Since late last year, at least 21 Black staffers have left the White House or are planning to leave soon. It’s no wonder why, says those who remain: A work environment with little support from their superiors and fewer chances for promotion, they describe.
According to one current and one former White House official, the departures have been so pronounced that some Black aides have adopted a term for them: “Blaxit.”
In December, the first big exit came when Kamala Harris’ senior adviser and chief spokesperson Symone Sanders announced she was leaving, ultimately for a gig at MSNBC. Harris senior aides Tina Flournoy, Ashley Etienne and Vincent Evans, and public engagement head Cedric Richmond have also left since then, said report.
The ones who also departed are Public engagement aide Carissa Smith, gender policy aide Kalisha Dessources Figures, National Security Council senior director Linda Etim, digital engagement director Cameron Trimble, associate counsel Funmi Olorunnipa Badejo, chief of staff Ron Klain advisers Elizabeth Wilkins and Niyat Mulugheta, press assistant Natalie Austin, National Economic Council aides Joelle Gamble and Connor Maxwell, and presidential personnel aides Danielle Okai, Reggie Greer and Rayshawn Dyson. And now, according to White House officials, Deputy White House counsel Danielle Conley and Council of Economic Advisers aide Saharra Griffin are among others planning to leave in the coming weeks.
Among outside observers who push for the diversification of government ranks, concerns have been raised about the exodus.
“I have heard about an exodus of Black staffers from the White House, ‘Blaxit,’ and I am concerned. Black voters accounted for 22 percent of President Biden’s voters in November 2020. It is essential that Black staffers are not only recruited to serve in senior, mid-level and junior White House positions, but are also included in major policy and personnel decisions and have opportunities for advancement,” said Spencer Overton, president of the Joint Center for Political and Economic Studies, which tracks government staff diversity numbers.
Those concerns were pushed back by a White House official, who said that around 14 percent of current White House staffers identify as Black, in line with national proportions. The number is expected to increase as more Black staffers are brought on board and 15 percent of Black staffers have been promoted in the last year, the official added.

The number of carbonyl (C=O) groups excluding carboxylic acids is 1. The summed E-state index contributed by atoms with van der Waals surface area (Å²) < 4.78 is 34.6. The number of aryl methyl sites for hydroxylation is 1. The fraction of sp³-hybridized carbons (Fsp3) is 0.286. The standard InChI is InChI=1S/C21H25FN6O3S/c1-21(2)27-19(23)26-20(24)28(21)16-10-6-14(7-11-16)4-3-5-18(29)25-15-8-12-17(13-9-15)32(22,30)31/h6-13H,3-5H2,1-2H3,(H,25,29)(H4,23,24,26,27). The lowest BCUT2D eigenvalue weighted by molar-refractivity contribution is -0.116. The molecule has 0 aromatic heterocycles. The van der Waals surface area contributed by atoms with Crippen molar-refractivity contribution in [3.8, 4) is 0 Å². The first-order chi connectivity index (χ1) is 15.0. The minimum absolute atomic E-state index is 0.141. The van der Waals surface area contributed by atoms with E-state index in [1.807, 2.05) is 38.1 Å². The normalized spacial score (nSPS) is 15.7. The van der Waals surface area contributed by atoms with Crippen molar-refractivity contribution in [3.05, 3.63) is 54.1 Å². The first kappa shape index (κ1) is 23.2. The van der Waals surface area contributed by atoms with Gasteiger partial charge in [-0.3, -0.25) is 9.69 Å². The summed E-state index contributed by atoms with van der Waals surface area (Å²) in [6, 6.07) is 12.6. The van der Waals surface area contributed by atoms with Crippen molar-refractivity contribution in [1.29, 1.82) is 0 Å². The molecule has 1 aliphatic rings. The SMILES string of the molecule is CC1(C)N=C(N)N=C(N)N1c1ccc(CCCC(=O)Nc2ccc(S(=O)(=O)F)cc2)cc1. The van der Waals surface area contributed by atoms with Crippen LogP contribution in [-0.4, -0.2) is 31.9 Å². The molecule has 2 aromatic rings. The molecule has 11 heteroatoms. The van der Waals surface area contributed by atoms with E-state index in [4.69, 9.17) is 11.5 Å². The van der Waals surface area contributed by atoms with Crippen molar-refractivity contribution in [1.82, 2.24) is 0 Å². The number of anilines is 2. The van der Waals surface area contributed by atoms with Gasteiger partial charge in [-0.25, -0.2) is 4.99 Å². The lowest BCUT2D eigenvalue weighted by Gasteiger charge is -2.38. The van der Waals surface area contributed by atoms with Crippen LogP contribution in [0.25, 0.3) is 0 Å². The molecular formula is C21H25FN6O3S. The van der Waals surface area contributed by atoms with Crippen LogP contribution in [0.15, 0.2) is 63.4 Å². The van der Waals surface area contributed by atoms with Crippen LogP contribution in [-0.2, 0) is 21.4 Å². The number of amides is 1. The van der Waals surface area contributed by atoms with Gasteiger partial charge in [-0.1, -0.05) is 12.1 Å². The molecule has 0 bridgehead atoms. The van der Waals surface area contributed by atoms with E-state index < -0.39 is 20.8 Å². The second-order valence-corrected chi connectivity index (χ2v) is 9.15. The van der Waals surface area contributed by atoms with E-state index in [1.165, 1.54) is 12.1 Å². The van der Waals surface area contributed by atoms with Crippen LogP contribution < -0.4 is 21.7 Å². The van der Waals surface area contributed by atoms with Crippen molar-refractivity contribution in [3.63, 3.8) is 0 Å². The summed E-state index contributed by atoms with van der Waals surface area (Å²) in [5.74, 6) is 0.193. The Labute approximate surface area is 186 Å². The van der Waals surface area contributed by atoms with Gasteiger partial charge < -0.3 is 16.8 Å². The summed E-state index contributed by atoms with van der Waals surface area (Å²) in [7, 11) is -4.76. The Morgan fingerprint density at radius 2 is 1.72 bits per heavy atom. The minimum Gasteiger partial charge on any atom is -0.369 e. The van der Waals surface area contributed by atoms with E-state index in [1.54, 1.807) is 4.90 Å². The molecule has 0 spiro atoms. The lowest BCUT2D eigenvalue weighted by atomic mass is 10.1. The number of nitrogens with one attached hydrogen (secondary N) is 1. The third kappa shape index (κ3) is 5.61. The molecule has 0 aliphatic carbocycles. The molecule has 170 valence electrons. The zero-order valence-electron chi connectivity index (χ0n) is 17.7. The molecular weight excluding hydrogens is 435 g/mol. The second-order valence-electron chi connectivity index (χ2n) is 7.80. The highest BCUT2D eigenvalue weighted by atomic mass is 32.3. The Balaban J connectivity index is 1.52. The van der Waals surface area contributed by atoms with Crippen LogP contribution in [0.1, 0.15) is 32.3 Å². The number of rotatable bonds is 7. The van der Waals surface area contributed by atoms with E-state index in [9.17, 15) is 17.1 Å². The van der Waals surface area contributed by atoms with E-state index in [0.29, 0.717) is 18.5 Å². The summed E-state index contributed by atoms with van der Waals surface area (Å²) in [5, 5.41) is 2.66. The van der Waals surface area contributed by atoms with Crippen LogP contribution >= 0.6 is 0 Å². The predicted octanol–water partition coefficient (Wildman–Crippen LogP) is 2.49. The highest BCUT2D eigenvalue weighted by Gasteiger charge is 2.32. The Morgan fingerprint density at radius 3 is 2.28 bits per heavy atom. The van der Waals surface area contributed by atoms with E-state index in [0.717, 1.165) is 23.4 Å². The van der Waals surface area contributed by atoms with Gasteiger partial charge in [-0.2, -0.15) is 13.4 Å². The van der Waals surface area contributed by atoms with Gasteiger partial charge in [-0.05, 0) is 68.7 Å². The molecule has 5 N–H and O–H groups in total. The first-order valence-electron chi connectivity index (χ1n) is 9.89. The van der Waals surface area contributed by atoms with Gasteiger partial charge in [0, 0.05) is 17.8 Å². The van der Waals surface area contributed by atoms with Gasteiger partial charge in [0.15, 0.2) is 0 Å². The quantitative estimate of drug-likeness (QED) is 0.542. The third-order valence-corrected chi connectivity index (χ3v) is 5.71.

“The president is incredibly proud to have built what continues to be the most diverse White House staff in history, and he is committed to continuing historic representation for Black staff and all communities. This is a normal time for turnover across the board in any administration and Black staff have been promoted at a higher rate than staff who are not diverse,” White House press secretary Karine Jean-Pierre said.
Moreover, a number of staffers who left said it was on good terms, as some departures were for graduate school opportunities, some went to different cabinet departments. Several said they were leaving because of family matters, like Dessources Figures said she wanted to focus on her young children, as did Conley.
But a need to refocus in general was how others described their departure, having spent years operating in a tense work environment with little time off.
“I worked for both the President and the Vice President during the campaign cycle, and considered the chance to serve the American people in the Biden-Harris White House nothing short of an honor. I loved my experience on the press team, and left because I wanted a chance to spend more time with family after nearly three years straight of campaigns and government work,” Austin said in an email.
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